An aspiring archeologist or biologist, Aimar would like to send this message to politicians: “They should decide together and learn from animals. Snails, for example. They go slow, they’re patient and they get where they want to go, but we are rushing. If snails could speak, they would tell us to wait and decide calmly and safely; that there’s time for everything.”

The sixth-graders Martina Alonso and Lara Jiménez, both 11, are Aimar’s classmates at the Lozoyuela school. Neither one of them likes the mask. “Is it healthy to be breathing in so much carbon dioxide?” wonders Lara. They’re worried too that they won’t able to keep doing group projects and they’re cross that they can’t mix with the smaller children. “My school is like a family,” says Martina. “We learn a lot from the little ones.”

Both girls would like to wake up and find that it has all been a nightmare. They believe that politicians have not bothered to listen to students before making decisions. “Maybe they don’t have children of their own and that’s why they are confused,” says Lara.

Camino Asensio, 13. Alcañiz, Teruel. “It’s going to be chaos with all the little children exchanging masks”

“I’m keen to get back so I can experience the new reality in my school and at my scout group, but I think it’s going to be chaos with all the little children exchanging masks,” jokes Camino Asensio, 13, who goes to the state-subsidized private school of La Inmaculada in Alcañiz (Teruel).

She thinks politicians should have been stricter during the summer. “That way, we could have gone back safely but it’s too late now,” she says. When it comes to spikes, however, she does not think they will happen at school. “We’ll be safe there,” she says. “If we’ve been to the beach and to outdoor restaurants… we should also go to school and they are going to look after us there. We will keep going for as long as we can, until they send us back home and then it will be horrible again. I feel like I’ve been on holiday for six months and that’s hard.”

Víctor Muñoz, 13, and Raquel Sánchez, 16. Velilla de San Antonio, Madrid. “If there is so much infection, going back doesn’t seem very safe”

As far as Víctor Muñoz, 13, is concerned, “it would be better to forget” the last school term altogether. A student at at school in Velilla de San Antonio in the Madrid region, he spent lockdown with his five siblings, his uncles and aunts and his cousin, all of whom shared two computers. When they shut the school, he switched off. “It was a mistake,” he says. “They should have tried a semi in-person alternative because I became totally unmotivated and lost, and I’ve had to repeat the year.”

Although he is now ready to start his first year of secondary education all over again, he is concerned about how safe it will be and thinks the return is being rushed. “If there is so much infection, going back doesn’t seem very safe. Or maybe they should open just half the time,” he says.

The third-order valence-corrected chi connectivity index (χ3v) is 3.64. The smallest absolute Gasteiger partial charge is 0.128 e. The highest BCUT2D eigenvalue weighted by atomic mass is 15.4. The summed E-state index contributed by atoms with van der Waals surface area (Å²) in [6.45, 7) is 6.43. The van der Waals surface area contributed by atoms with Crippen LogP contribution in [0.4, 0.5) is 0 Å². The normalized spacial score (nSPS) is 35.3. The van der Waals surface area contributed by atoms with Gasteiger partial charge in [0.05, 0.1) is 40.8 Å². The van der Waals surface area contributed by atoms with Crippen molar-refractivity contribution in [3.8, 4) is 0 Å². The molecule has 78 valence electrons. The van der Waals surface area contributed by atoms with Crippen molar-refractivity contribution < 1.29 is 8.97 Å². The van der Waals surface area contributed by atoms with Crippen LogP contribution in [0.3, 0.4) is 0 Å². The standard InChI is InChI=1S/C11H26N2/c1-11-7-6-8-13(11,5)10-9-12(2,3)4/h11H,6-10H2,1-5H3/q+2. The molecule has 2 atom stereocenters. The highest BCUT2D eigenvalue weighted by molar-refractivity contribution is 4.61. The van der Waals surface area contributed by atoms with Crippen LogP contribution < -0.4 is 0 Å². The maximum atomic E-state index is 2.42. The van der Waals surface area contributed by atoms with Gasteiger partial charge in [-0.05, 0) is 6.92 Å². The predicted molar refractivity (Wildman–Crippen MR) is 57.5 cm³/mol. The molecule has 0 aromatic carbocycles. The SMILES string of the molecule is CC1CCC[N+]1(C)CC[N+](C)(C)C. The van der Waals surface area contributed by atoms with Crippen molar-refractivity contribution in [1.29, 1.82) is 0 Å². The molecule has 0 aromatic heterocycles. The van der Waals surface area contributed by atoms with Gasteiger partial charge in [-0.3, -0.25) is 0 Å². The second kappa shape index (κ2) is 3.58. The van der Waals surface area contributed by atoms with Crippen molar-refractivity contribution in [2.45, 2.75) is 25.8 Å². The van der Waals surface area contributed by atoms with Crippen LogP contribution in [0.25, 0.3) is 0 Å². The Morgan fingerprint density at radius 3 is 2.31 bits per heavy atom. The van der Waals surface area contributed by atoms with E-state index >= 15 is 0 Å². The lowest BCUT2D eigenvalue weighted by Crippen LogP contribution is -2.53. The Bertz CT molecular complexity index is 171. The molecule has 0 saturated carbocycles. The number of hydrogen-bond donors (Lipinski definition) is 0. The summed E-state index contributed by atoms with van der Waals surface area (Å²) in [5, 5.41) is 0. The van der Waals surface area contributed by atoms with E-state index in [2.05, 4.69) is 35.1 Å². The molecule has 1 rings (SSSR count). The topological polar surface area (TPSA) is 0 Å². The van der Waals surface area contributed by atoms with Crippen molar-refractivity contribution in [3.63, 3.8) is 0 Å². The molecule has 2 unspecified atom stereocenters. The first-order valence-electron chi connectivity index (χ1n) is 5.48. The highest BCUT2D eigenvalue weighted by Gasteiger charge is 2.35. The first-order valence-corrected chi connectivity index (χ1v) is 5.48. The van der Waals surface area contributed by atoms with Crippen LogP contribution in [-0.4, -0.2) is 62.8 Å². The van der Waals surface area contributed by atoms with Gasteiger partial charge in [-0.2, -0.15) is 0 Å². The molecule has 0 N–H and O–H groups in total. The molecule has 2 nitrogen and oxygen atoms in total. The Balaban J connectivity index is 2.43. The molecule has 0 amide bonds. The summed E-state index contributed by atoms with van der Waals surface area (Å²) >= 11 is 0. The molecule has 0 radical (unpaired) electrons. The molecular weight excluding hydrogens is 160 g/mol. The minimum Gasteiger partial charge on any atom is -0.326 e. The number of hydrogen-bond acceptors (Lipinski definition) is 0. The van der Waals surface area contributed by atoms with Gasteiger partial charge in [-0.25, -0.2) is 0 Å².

Raquel Sánchez, 16, is starting her fourth year of secondary education. She would have preferred it if she had been able to go back to school in May. “I had a bad end of term,” she says. “You learn less and work more. It seemed so long and we missed out on a lot, and now we’re going back when the situation is worse than ever.”

She is worried that some teenagers don’t take distancing and the mask seriously, and she doesn’t understand why physical education has been scrapped as well as break times in secondary schools, both of which she considers less risky than being inside a classroom. “If they put us in lockdown again, at least they should keep the schools open for people who need it,” she says.

Víctor Hernando, 17. Valladolid. “I’m worried that the system is not prepared for the switch back to online classes”

“I’m worried that the instructions [from the education authorities] are a bit incoherent,” says Víctor Hernando, 17. “They are going in blindly, without knowing if the measures will be enough or not. And though they’ve told us we will have in-person classes, it’s not clear whether we will be able to keep that going for long or whether the system is prepared for the switch back to online classes.”

Víctor is starting his Baccalaureate at a public school in Valladolid and he doesn’t believe they’ll be in school for long. At his high school, they are going to cut out any sport that involves contact, and during the breaks they will have to maintain a distance from students who are not in the same class. “You get the feeling that it’s going to be more like a hospital than a school,” he says. “And I don’t think that will help us to focus on our studies. They should have consulted the students when they were working out the return.”

María Saugar, 13. Alcalá de Henares, Madrid. “I don’t know what I’ll do if they take away my sports”

María Saugar, 13, is keen to get back to school but she is worried that sports activities are being reduced and extra curricular subjects as well – she doesn’t know when she’ll be able to go back to scouts.

“I usually play basketball during breaks and soccer in the afternoon, and I don’t know what I’ll do if they take away my sports,” she says. A student at the public school Alkal’a Nahar in Alcalá de Henares, Madrid, she believes that social distancing is going to be impossible. “If your friends aren’t in your class, what do you do?” she asks, adding that if there is another lockdown, “video calls with teachers to sort out problems should be mandatory, and the school should stay open for people who need it.”

English version by Heather Galloway.